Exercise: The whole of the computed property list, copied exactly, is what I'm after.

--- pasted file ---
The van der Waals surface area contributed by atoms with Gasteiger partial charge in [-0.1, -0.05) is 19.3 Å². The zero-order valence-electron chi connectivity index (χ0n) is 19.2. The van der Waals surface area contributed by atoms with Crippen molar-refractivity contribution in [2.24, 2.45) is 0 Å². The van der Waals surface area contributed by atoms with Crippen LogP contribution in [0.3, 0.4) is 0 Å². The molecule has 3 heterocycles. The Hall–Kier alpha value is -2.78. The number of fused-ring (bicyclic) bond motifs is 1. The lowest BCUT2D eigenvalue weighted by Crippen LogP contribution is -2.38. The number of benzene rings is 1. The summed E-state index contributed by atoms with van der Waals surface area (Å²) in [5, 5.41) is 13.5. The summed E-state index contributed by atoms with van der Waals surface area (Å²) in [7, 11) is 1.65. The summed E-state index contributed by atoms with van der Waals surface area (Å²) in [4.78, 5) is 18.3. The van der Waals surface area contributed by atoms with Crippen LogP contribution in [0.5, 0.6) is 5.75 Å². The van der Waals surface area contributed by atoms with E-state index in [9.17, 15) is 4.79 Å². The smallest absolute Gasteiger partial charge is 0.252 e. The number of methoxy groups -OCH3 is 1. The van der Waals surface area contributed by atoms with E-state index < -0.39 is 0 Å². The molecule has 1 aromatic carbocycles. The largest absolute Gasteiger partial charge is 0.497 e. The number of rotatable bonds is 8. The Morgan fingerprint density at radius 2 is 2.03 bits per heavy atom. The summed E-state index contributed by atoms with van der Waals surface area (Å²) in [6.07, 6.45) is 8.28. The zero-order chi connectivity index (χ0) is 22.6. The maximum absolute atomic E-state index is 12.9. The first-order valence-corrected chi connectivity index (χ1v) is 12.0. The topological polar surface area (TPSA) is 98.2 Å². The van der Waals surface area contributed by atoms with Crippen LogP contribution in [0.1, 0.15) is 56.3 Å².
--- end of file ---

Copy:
The van der Waals surface area contributed by atoms with Gasteiger partial charge in [-0.1, -0.05) is 19.3 Å². The zero-order valence-electron chi connectivity index (χ0n) is 19.2. The van der Waals surface area contributed by atoms with Crippen molar-refractivity contribution in [2.24, 2.45) is 0 Å². The van der Waals surface area contributed by atoms with Crippen LogP contribution in [0.3, 0.4) is 0 Å². The molecule has 3 heterocycles. The Hall–Kier alpha value is -2.78. The number of fused-ring (bicyclic) bond motifs is 1. The lowest BCUT2D eigenvalue weighted by Crippen LogP contribution is -2.38. The number of benzene rings is 1. The summed E-state index contributed by atoms with van der Waals surface area (Å²) in [5, 5.41) is 13.5. The summed E-state index contributed by atoms with van der Waals surface area (Å²) in [7, 11) is 1.65. The summed E-state index contributed by atoms with van der Waals surface area (Å²) in [4.78, 5) is 18.3. The van der Waals surface area contributed by atoms with Crippen LogP contribution in [0.5, 0.6) is 5.75 Å². The van der Waals surface area contributed by atoms with E-state index in [9.17, 15) is 4.79 Å². The smallest absolute Gasteiger partial charge is 0.252 e. The number of methoxy groups -OCH3 is 1. The van der Waals surface area contributed by atoms with E-state index < -0.39 is 0 Å². The molecule has 1 aromatic carbocycles. The largest absolute Gasteiger partial charge is 0.497 e. The number of rotatable bonds is 8. The Morgan fingerprint density at radius 2 is 2.03 bits per heavy atom. The summed E-state index contributed by atoms with van der Waals surface area (Å²) in [6.07, 6.45) is 8.28. The zero-order chi connectivity index (χ0) is 22.6. The maximum absolute atomic E-state index is 12.9. The first-order valence-corrected chi connectivity index (χ1v) is 12.0. The topological polar surface area (TPSA) is 98.2 Å². The van der Waals surface area contributed by atoms with Crippen LogP contribution in [0.1, 0.15) is 56.3 Å².